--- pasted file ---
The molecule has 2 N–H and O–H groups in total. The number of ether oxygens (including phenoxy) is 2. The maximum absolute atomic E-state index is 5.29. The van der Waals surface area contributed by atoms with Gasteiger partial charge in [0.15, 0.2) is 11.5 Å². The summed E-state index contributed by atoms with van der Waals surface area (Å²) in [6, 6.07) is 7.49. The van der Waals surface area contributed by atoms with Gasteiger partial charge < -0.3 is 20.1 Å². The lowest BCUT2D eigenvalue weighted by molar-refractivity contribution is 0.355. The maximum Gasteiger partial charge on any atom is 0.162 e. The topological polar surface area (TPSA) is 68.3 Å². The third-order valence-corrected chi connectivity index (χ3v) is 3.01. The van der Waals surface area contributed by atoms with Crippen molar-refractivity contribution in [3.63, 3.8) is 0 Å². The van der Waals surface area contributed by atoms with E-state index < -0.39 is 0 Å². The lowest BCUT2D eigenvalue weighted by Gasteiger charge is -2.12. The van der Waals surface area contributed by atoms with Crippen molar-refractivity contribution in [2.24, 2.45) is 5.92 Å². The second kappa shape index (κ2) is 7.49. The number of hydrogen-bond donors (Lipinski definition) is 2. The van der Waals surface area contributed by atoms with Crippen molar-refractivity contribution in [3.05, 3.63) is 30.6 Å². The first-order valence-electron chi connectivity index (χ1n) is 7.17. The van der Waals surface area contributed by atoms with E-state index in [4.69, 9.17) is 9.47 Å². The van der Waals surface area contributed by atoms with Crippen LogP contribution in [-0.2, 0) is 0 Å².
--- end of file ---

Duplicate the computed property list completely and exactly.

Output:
The molecule has 2 N–H and O–H groups in total. The number of ether oxygens (including phenoxy) is 2. The maximum absolute atomic E-state index is 5.29. The van der Waals surface area contributed by atoms with Gasteiger partial charge in [0.15, 0.2) is 11.5 Å². The summed E-state index contributed by atoms with van der Waals surface area (Å²) in [6, 6.07) is 7.49. The van der Waals surface area contributed by atoms with Gasteiger partial charge < -0.3 is 20.1 Å². The lowest BCUT2D eigenvalue weighted by molar-refractivity contribution is 0.355. The maximum Gasteiger partial charge on any atom is 0.162 e. The topological polar surface area (TPSA) is 68.3 Å². The third-order valence-corrected chi connectivity index (χ3v) is 3.01. The van der Waals surface area contributed by atoms with Crippen molar-refractivity contribution in [3.63, 3.8) is 0 Å². The van der Waals surface area contributed by atoms with E-state index < -0.39 is 0 Å². The lowest BCUT2D eigenvalue weighted by Gasteiger charge is -2.12. The van der Waals surface area contributed by atoms with Crippen molar-refractivity contribution in [2.24, 2.45) is 5.92 Å². The second kappa shape index (κ2) is 7.49. The number of hydrogen-bond donors (Lipinski definition) is 2. The van der Waals surface area contributed by atoms with Crippen molar-refractivity contribution in [3.05, 3.63) is 30.6 Å². The first-order valence-electron chi connectivity index (χ1n) is 7.17. The van der Waals surface area contributed by atoms with E-state index in [4.69, 9.17) is 9.47 Å². The van der Waals surface area contributed by atoms with Crippen LogP contribution in [-0.2, 0) is 0 Å².